At what point do we decide to jettison the thing and start anew? And what would a new Internet look like?
The Internet was built by computer scientists and originally funded by the U.S. government. Nothing like it had ever existed, so every step was uncharted. In staring at that blank page today, the ghosts of three decades of precedence haunt the mind.
Where there was no need or even possibility for deep packet inspection back in 1985, it's a regularity today. Where the concept of DRM existed only in scrambled Cinemax channels, there are a bevy of horrid examples of DRM in use today. I shudder to think of the "architectual" meetings that would be held regarding core-level DRM and censorship implementations, concepts that are anathema to the distributed, dumb core/smart edge founding principals of the Internet. The original idea was resilience, not control. The outcome of any modern effort to build a new Internet is guaranteed to be laden with technically invalid concessions to industry, rendering it weak, unstable, and ultimately useless.
A new Internet built that way isn't possible. The cat's out of the bag. Too many monied interests now know what's out there in that previously uncharted territory, and they're determined to ravage it for all they can and prevent any meaningful replacement that they don't control.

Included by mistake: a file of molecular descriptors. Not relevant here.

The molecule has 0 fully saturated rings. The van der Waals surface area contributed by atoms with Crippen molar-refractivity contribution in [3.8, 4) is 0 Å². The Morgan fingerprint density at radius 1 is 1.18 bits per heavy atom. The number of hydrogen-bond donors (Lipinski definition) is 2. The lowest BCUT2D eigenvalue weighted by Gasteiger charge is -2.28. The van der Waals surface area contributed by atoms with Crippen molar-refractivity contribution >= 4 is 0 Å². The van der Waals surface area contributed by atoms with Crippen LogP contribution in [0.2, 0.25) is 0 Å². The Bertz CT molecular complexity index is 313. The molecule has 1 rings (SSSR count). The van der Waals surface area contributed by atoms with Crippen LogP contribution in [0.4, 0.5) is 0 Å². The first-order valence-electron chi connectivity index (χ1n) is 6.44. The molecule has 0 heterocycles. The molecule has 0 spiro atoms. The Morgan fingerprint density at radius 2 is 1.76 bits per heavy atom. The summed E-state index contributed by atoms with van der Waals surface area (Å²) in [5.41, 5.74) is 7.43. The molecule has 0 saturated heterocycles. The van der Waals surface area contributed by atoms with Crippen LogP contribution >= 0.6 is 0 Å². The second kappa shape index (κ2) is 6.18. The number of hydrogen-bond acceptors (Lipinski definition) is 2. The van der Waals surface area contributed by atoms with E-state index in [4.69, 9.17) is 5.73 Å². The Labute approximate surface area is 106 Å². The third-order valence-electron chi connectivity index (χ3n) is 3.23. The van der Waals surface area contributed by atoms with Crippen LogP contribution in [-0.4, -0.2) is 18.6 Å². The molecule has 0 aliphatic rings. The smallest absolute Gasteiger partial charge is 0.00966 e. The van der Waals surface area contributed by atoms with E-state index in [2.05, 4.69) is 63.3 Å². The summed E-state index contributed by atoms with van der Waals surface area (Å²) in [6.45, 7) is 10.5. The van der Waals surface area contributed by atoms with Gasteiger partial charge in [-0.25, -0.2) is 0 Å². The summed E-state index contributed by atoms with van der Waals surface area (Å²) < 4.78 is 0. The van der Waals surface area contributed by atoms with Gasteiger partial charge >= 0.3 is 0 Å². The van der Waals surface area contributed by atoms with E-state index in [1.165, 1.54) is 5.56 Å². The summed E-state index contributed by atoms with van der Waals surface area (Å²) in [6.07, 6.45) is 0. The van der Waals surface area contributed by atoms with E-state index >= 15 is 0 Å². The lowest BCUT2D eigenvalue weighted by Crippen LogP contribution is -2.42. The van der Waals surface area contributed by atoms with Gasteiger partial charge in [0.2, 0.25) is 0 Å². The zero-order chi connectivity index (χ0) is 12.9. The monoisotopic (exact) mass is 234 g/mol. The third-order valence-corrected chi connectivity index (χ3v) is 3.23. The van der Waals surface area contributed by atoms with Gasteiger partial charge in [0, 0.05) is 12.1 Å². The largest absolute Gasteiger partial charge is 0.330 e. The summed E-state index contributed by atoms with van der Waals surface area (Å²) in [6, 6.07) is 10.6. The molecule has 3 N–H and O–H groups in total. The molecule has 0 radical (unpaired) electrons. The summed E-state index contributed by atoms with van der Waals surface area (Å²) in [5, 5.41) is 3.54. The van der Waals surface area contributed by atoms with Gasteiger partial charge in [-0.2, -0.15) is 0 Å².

I don't think it'll be Internet2 either; heck, they couldn't even get it together to merge with National LambdaRail a few years ago. It's a great network, but isn't destined to be anything more than a very fast, yet small-footprint, limited endeavor.
The next Internet won't be built by design. Rather, it'll be created organically, from within the carcass of the current iteration. It'll be built with more J-B Weld and bolt-on parts. It'll be a mishmash of anonymous gateways, including Tor, private VPNs, anonymizing proxies, darknets, and subterfuge. It will be used to share information, data, and personal communication, but in a way that evades heavy-handed censorship from government and industry. It will laugh at attempts to constrain or control it. It will always be several steps ahead of the baboons.
It already exists -- but most of the world hasn't discovered it yet.
This story, "Building the next Internet" was originally published at InfoWorld.com. Read more of Paul Venezia's The Deep End blog at InfoWorld.com. For the latest business technology news, follow InfoWorld.com on Twitter.